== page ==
South Korea's central bank governor threw the full weight of the bank behind a structural reform effort on Monday, but did not mention whether the bank would be engaging in quantitative easing, which it is under pressure to provide.

The governor's comments followed a day after Finance Minister Yoo Il-ho said in a television interview that policymakers were contemplating the best strategy to support two state-run policy banks involved in a massive overhaul of South Korea's shipping and shipbuilding industries.

"We should be extremely wary of the possibility of any temporary effects like negative influences on financial markets or a worsening of corporate liquidity," Bank of Korea Governor Lee Ju-yeol told his top officials before leaving for the annual meeting of the Asian Development Bank.

Lee added corporate structural reform was "very important" for Asia's fourth-largest economy.

South Korean President Park Geun-hye has said allowing the Bank of Korea to undertake some form of quantitative easing should be considered to ensure credit goes where it is needed during the structural reform process.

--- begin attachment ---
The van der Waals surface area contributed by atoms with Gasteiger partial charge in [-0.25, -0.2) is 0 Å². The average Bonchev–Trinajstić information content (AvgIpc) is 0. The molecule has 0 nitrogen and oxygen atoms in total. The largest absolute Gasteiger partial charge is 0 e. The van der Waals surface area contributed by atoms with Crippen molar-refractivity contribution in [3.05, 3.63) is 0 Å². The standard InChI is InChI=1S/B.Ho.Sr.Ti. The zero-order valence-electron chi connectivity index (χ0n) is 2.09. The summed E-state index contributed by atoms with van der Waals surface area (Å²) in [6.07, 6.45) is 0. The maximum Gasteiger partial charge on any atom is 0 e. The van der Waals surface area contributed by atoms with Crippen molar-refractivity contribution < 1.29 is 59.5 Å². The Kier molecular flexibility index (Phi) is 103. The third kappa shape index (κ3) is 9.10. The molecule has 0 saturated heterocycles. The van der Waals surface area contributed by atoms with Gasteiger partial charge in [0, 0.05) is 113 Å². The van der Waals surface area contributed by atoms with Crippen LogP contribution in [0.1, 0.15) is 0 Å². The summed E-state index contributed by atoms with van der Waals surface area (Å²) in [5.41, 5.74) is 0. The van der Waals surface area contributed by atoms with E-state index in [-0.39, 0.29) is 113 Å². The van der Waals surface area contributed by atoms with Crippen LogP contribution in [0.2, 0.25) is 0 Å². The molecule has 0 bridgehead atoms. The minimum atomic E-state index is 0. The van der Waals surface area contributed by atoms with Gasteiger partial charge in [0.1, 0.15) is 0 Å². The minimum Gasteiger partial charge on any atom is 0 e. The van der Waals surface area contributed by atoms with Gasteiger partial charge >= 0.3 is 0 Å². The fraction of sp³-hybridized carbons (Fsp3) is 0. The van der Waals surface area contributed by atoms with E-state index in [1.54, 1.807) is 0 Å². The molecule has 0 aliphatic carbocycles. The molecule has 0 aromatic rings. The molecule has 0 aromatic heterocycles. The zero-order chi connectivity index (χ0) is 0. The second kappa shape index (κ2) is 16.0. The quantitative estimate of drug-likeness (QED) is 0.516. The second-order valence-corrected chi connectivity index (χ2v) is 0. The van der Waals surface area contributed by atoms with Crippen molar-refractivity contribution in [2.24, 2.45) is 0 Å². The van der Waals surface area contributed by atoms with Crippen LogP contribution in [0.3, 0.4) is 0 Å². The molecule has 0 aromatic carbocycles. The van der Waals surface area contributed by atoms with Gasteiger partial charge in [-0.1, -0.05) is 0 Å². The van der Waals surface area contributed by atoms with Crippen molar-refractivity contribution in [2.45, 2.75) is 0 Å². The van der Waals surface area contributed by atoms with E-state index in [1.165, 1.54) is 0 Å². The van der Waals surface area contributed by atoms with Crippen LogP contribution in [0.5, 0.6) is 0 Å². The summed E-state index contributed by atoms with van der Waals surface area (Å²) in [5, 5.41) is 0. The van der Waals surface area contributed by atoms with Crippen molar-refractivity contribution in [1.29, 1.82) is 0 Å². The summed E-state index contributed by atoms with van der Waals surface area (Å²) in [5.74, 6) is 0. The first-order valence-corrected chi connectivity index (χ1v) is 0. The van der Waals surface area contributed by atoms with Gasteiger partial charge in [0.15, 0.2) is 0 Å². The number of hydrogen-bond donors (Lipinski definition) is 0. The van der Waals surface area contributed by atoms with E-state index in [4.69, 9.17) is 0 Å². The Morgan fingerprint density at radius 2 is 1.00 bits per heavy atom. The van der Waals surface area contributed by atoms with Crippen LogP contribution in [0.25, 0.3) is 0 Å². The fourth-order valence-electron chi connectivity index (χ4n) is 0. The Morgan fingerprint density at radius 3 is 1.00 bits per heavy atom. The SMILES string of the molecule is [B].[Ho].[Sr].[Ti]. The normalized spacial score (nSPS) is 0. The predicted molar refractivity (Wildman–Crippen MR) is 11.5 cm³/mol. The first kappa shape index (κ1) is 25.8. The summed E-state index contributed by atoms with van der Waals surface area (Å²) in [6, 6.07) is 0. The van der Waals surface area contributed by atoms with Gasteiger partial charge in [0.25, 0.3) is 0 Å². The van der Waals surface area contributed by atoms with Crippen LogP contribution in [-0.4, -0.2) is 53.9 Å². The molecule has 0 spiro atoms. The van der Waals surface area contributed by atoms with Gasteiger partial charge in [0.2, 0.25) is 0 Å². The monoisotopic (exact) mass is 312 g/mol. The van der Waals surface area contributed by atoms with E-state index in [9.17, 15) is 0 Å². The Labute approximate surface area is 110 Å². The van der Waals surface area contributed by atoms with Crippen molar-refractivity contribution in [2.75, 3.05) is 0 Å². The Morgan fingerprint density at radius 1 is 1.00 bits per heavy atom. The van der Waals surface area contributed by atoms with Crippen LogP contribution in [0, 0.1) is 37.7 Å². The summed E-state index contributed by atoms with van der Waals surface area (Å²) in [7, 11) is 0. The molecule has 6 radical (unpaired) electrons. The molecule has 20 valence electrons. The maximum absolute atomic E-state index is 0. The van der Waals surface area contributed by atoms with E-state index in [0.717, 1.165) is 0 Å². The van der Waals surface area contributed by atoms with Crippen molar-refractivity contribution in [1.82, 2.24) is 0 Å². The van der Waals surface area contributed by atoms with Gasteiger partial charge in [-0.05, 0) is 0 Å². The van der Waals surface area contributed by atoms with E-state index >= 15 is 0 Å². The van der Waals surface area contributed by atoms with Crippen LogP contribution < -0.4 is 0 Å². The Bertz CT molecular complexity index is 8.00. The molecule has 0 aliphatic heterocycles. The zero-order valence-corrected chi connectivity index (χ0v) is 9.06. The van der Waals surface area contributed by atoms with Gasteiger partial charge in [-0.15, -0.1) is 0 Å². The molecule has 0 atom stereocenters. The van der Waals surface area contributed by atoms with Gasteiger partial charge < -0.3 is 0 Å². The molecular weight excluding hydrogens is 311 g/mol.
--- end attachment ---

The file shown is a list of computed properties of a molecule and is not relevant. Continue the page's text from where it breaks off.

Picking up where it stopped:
Park has said the quantitative easing mix being considered was not of the kind that has been seen in advanced economies such as the U.S., Japan or the European Union.

"We are thinking of a mix of fiscal and monetary policy rather than just one," Yoo said on Sunday.

When asked whether quantitative easing being undertaken by the central bank was possible, Yoo added that it too was a candidate for inclusion in the policy mix.

Last Friday, the central bank's labor union criticized calls for quantitative easing, saying it could harm the central bank's independence and the union would protest against it for as long as possible.

"What the government is calling for is not quantitative easing. They are crying out wine and selling vinegar," the union said in a statement.

A task force of officials from the government, central bank and other related bodies, will hold its first meeting later this week — chaired by the first vice finance minister.